The etymology is false. "log in" is a corruption of "log on" - possibly a conflation of "log on" and "clock/sign in".
"Log on" was (and still is) a command in some systems indicating that a connection session to a mainframe was being started. Literally it means "start logging" - start keeping a record of actions taken.
As it was often the first command issued to a system, and often required authentication, the "authentication" and "log start" steps were frequently combined, so that a command such as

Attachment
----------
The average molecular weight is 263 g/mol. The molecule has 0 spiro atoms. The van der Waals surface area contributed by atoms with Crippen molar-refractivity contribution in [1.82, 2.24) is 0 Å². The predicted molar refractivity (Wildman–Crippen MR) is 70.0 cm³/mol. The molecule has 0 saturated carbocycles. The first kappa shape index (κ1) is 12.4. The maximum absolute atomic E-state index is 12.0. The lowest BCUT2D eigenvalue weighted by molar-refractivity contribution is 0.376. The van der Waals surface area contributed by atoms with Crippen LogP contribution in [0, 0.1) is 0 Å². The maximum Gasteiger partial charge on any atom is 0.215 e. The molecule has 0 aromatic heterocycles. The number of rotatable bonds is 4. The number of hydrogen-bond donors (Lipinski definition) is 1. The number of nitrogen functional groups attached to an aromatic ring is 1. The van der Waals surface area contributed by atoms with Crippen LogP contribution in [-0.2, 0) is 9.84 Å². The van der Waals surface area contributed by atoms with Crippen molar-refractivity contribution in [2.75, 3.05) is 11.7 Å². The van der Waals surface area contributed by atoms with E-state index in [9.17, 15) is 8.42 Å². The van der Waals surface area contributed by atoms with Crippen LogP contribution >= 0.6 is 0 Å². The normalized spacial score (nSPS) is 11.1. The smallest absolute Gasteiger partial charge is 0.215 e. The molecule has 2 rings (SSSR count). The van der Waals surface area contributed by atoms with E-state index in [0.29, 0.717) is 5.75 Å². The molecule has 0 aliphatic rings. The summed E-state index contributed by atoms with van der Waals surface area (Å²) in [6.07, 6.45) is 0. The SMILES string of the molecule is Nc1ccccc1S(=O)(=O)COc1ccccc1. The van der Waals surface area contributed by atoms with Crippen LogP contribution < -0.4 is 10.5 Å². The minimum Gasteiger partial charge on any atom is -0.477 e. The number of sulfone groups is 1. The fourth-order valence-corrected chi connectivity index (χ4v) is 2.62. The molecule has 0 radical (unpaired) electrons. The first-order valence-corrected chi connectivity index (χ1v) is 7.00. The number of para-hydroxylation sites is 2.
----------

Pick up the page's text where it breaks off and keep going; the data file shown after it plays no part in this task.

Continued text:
"log on username password"
would both start the log, authorise the session to start and form the first log entry of the session.
In some systems, logging of all commands was an equivalent of a "debug mode" - in others is served as a (rather rudimentary) audit trail.
I've been wading through my notes from Uni, but I can't find the reference that I wanted; I originally heard this etymology from a lecturer who was one of the original developers of Prestel, and of TV Text services like Oracle. It would be great if someone could find out which systems used the "log on" command solely to start the log. I'll keep looking.